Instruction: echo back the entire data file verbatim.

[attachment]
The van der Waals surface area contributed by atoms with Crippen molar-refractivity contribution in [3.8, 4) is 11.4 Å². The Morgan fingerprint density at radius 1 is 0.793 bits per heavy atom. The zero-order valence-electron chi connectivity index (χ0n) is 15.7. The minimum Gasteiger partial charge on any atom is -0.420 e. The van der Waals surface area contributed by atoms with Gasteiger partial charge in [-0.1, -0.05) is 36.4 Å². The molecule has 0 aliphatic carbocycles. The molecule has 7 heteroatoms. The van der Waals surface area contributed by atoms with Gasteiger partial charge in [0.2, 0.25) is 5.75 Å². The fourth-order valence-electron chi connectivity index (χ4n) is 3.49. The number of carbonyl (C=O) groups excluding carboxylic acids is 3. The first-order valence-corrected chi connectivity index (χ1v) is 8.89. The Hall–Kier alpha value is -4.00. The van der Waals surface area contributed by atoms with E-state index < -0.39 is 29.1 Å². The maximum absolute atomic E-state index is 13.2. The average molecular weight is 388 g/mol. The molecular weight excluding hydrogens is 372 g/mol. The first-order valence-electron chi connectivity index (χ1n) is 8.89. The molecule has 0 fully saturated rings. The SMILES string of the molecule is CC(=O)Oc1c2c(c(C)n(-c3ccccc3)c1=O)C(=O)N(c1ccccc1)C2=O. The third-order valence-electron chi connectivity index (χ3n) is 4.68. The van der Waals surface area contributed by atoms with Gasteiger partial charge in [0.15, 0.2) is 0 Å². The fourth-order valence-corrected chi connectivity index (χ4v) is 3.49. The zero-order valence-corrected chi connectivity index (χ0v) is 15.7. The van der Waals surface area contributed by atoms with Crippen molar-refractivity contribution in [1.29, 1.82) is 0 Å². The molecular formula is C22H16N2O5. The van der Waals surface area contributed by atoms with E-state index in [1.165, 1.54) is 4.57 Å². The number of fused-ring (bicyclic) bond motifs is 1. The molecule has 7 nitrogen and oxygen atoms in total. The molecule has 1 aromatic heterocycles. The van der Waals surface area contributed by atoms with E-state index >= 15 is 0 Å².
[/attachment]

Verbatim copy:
The van der Waals surface area contributed by atoms with Crippen molar-refractivity contribution in [3.8, 4) is 11.4 Å². The Morgan fingerprint density at radius 1 is 0.793 bits per heavy atom. The zero-order valence-electron chi connectivity index (χ0n) is 15.7. The minimum Gasteiger partial charge on any atom is -0.420 e. The van der Waals surface area contributed by atoms with Gasteiger partial charge in [-0.1, -0.05) is 36.4 Å². The molecule has 0 aliphatic carbocycles. The molecule has 7 heteroatoms. The van der Waals surface area contributed by atoms with Gasteiger partial charge in [0.2, 0.25) is 5.75 Å². The fourth-order valence-electron chi connectivity index (χ4n) is 3.49. The number of carbonyl (C=O) groups excluding carboxylic acids is 3. The first-order valence-corrected chi connectivity index (χ1v) is 8.89. The Hall–Kier alpha value is -4.00. The van der Waals surface area contributed by atoms with E-state index < -0.39 is 29.1 Å². The maximum absolute atomic E-state index is 13.2. The average molecular weight is 388 g/mol. The molecular weight excluding hydrogens is 372 g/mol. The first-order valence-electron chi connectivity index (χ1n) is 8.89. The molecule has 0 fully saturated rings. The SMILES string of the molecule is CC(=O)Oc1c2c(c(C)n(-c3ccccc3)c1=O)C(=O)N(c1ccccc1)C2=O. The third-order valence-electron chi connectivity index (χ3n) is 4.68. The van der Waals surface area contributed by atoms with Gasteiger partial charge in [0.15, 0.2) is 0 Å². The fourth-order valence-corrected chi connectivity index (χ4v) is 3.49. The zero-order valence-corrected chi connectivity index (χ0v) is 15.7. The van der Waals surface area contributed by atoms with Crippen molar-refractivity contribution in [1.29, 1.82) is 0 Å². The molecular formula is C22H16N2O5. The van der Waals surface area contributed by atoms with E-state index in [1.165, 1.54) is 4.57 Å². The number of fused-ring (bicyclic) bond motifs is 1. The molecule has 7 nitrogen and oxygen atoms in total. The molecule has 1 aromatic heterocycles. The van der Waals surface area contributed by atoms with E-state index >= 15 is 0 Å².